LinkedIn has introduced a ton of changes in the past year. There are more ways than ever to tell your story as a professional–and, as a result, a better chance than ever that your story will get lost in all the clutter.
It’s interesting, then, that the one thing most likely to help you stand out on LinkedIn is something that’s been around for years: the ability to request recommendations. A brief, written recommendation from a connection has always been incredibly powerful, but today it’s even more so. Why? Given the introduction of endorsements, recommendations seem to be getting somewhat marginalized as users either shy away from asking for them (thinking those who have given endorsements have already been kind enough) or don’t take the time to give them (because giving an endorsement is so much quicker and easier).
That’s a shame, because endorsements are far weaker than recommendations. (Need evidence? The comments to this post give a glimpse into how little value recruiters, just as one example, give to endorsements.) The fact of the matter is, a recommendation will always serve you well because it is:
- Credible. Want people to think you’re great? If you say it yourself, they may not believe you. When someone else with no self-interest does, however, it’s much more likely to seem accurate.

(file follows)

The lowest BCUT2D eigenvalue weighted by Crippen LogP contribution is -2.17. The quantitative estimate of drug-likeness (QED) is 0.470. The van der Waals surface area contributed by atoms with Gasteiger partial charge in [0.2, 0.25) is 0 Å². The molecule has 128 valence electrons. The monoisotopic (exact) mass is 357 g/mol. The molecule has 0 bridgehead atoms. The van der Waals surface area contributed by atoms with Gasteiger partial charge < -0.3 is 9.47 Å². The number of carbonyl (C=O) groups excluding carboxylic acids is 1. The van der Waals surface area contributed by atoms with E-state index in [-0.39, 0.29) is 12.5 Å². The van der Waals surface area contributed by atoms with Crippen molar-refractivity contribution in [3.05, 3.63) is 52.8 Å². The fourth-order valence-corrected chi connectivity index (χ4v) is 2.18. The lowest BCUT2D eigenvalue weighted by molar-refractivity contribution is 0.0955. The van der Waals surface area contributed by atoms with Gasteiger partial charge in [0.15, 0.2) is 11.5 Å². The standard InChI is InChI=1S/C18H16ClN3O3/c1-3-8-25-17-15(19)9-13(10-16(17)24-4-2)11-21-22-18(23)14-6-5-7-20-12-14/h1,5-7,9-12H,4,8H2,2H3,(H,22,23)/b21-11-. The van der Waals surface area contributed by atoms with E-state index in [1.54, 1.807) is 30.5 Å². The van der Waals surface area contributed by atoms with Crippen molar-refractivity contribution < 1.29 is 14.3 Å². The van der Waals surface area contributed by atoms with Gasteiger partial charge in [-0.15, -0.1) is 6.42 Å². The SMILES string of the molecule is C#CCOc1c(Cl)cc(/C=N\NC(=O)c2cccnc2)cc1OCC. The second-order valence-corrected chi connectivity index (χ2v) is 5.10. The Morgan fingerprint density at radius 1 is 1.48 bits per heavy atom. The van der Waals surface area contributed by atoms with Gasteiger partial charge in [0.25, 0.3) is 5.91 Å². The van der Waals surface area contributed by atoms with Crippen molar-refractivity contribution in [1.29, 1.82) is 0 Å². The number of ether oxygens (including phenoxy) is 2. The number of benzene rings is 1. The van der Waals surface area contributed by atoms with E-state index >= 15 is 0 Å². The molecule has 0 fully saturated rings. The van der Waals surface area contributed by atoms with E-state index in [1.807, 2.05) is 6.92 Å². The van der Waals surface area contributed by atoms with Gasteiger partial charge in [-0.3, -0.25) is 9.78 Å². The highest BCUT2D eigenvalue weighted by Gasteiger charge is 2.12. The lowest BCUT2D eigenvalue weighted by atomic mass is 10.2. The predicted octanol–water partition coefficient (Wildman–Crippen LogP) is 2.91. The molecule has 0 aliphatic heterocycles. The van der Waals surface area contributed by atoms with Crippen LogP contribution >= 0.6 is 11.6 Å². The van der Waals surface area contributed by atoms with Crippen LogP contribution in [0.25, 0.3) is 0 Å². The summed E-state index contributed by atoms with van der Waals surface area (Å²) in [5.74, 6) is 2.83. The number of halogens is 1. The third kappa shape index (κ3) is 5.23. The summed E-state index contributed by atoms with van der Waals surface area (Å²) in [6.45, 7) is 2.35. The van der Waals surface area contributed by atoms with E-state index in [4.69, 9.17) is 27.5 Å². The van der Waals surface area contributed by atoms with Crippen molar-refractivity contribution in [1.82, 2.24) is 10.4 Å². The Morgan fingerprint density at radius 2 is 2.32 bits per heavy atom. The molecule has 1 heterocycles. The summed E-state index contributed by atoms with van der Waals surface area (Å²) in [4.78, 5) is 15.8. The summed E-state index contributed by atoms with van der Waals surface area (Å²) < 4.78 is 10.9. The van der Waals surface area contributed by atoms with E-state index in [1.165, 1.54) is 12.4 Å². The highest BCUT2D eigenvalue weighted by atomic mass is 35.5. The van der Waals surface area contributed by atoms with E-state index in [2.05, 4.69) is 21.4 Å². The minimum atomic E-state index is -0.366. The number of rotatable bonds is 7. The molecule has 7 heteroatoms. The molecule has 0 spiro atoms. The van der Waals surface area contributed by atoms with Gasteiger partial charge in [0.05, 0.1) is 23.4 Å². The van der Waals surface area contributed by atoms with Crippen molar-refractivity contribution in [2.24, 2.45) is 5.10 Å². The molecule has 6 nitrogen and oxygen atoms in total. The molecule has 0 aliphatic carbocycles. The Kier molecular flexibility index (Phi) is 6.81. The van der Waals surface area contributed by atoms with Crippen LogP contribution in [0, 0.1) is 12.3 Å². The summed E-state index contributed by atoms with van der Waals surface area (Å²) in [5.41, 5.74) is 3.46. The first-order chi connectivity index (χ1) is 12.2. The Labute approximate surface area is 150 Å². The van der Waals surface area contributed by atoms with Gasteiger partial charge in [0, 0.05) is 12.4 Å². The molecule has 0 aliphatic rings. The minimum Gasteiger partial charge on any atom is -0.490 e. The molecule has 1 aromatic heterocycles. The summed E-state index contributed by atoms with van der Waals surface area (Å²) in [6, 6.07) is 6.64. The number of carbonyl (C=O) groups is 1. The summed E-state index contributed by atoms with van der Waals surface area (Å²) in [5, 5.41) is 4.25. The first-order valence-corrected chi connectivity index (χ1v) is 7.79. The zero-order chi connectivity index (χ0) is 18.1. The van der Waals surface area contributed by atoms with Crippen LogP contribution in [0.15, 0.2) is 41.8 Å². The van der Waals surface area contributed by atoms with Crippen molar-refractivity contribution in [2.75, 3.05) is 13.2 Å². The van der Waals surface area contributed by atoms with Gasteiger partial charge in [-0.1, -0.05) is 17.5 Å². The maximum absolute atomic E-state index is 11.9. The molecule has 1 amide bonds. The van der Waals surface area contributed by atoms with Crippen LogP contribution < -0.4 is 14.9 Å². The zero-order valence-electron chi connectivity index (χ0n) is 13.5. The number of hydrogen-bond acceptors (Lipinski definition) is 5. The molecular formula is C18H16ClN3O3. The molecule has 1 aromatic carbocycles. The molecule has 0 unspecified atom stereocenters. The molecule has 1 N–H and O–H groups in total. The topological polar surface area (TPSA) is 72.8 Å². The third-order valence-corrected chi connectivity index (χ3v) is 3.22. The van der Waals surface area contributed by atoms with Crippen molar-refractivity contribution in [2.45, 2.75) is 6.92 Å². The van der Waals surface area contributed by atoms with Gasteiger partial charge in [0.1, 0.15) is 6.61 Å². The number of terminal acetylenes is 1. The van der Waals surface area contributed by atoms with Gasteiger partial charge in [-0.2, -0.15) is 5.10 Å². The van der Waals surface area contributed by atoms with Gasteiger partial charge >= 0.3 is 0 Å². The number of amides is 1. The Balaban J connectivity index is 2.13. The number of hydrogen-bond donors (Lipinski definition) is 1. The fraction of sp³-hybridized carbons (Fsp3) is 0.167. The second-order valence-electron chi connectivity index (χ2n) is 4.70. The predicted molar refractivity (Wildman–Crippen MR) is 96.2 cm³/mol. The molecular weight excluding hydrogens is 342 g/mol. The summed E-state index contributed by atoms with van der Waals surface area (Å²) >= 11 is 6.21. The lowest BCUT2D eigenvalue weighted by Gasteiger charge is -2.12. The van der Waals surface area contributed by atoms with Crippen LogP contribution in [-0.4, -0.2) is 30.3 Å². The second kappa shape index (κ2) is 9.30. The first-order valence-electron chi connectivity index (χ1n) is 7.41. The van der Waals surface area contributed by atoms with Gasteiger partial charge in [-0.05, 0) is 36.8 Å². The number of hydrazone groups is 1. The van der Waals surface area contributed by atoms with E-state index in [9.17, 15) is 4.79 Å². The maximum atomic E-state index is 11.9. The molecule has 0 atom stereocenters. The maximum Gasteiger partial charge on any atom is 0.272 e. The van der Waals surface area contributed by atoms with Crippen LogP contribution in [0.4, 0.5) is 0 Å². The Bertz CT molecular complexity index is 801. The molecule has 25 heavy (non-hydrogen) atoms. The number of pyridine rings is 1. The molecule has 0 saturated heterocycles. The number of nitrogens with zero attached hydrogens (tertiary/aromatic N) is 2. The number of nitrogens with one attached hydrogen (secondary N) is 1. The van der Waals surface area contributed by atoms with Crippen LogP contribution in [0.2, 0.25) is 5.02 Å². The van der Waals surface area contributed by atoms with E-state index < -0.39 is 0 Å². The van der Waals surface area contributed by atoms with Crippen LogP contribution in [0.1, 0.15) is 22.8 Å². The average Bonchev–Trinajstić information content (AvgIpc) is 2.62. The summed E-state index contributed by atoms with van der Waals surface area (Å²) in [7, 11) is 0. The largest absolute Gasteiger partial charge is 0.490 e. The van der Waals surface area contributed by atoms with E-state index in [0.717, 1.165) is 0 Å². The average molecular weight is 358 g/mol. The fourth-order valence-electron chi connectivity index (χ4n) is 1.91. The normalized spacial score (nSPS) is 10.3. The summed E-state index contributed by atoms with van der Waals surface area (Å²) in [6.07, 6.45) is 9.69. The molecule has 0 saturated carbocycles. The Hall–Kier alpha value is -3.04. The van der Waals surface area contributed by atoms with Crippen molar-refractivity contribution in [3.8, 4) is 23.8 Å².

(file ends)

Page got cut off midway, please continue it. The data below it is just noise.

- Descriptive. Listing a skill doesn’t say much about your abilities, especially when compared to a brief narrative that shows why you’re great.
- Digestible. Most LinkedIn recommendations are only a few sentences long. Enough to say something substantive for sure, but not too long to be consumed in a matter of seconds.
There’s a challenge that comes with recommendations, however: it’s likely you’ll have to request one to get it. That not hard from a mechanical standpoint (see this post for a walk-through), but many of us do have an aversion to asking others for their help. Don’t fall into that trap, though. There are likely many people out there who would be willing to say a few good words about you if only they were asked. And you can guarantee that, as you hesitate to ask out of fear of being too forward or too presumptuous or too needy, your competitors are swallowing their pride and sending out their connection requests–perhaps even to some of the same people you should be asking.
If you want to tell your story as a professional on LinkedIn, then, take the opportunity to have your connections tell it for you by asking for recommendations when they are warranted. Doing so has never been more rare–and therefore more effective–in helping you stand out from the crowd.